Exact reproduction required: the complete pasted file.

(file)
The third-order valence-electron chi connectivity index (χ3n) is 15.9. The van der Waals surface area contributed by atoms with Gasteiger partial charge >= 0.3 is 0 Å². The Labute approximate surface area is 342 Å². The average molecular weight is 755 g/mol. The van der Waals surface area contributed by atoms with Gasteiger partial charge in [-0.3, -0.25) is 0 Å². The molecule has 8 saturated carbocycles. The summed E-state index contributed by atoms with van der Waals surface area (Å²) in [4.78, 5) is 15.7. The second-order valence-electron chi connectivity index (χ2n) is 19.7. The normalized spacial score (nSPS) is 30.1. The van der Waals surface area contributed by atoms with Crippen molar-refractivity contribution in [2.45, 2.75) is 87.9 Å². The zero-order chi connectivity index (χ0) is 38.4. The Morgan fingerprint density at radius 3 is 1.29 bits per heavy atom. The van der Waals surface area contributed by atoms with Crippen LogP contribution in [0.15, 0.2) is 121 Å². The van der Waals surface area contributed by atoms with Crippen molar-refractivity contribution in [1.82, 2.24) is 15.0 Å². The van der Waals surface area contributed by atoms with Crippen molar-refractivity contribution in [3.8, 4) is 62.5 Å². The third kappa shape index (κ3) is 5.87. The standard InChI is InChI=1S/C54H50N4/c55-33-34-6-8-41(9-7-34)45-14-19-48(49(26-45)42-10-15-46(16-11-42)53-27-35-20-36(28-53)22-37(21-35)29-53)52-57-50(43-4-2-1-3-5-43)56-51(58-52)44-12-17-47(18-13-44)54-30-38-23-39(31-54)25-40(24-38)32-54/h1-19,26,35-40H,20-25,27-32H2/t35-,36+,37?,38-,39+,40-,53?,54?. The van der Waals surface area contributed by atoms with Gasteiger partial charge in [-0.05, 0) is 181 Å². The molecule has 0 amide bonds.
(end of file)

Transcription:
The third-order valence-electron chi connectivity index (χ3n) is 15.9. The van der Waals surface area contributed by atoms with Gasteiger partial charge >= 0.3 is 0 Å². The Labute approximate surface area is 342 Å². The average molecular weight is 755 g/mol. The van der Waals surface area contributed by atoms with Gasteiger partial charge in [-0.3, -0.25) is 0 Å². The molecule has 8 saturated carbocycles. The summed E-state index contributed by atoms with van der Waals surface area (Å²) in [4.78, 5) is 15.7. The second-order valence-electron chi connectivity index (χ2n) is 19.7. The normalized spacial score (nSPS) is 30.1. The van der Waals surface area contributed by atoms with Crippen molar-refractivity contribution in [2.45, 2.75) is 87.9 Å². The zero-order chi connectivity index (χ0) is 38.4. The Morgan fingerprint density at radius 3 is 1.29 bits per heavy atom. The van der Waals surface area contributed by atoms with Crippen LogP contribution in [0.15, 0.2) is 121 Å². The van der Waals surface area contributed by atoms with Crippen molar-refractivity contribution in [1.82, 2.24) is 15.0 Å². The van der Waals surface area contributed by atoms with Crippen molar-refractivity contribution in [3.8, 4) is 62.5 Å². The third kappa shape index (κ3) is 5.87. The standard InChI is InChI=1S/C54H50N4/c55-33-34-6-8-41(9-7-34)45-14-19-48(49(26-45)42-10-15-46(16-11-42)53-27-35-20-36(28-53)22-37(21-35)29-53)52-57-50(43-4-2-1-3-5-43)56-51(58-52)44-12-17-47(18-13-44)54-30-38-23-39(31-54)25-40(24-38)32-54/h1-19,26,35-40H,20-25,27-32H2/t35-,36+,37?,38-,39+,40-,53?,54?. The van der Waals surface area contributed by atoms with Gasteiger partial charge in [-0.05, 0) is 181 Å². The molecule has 0 amide bonds.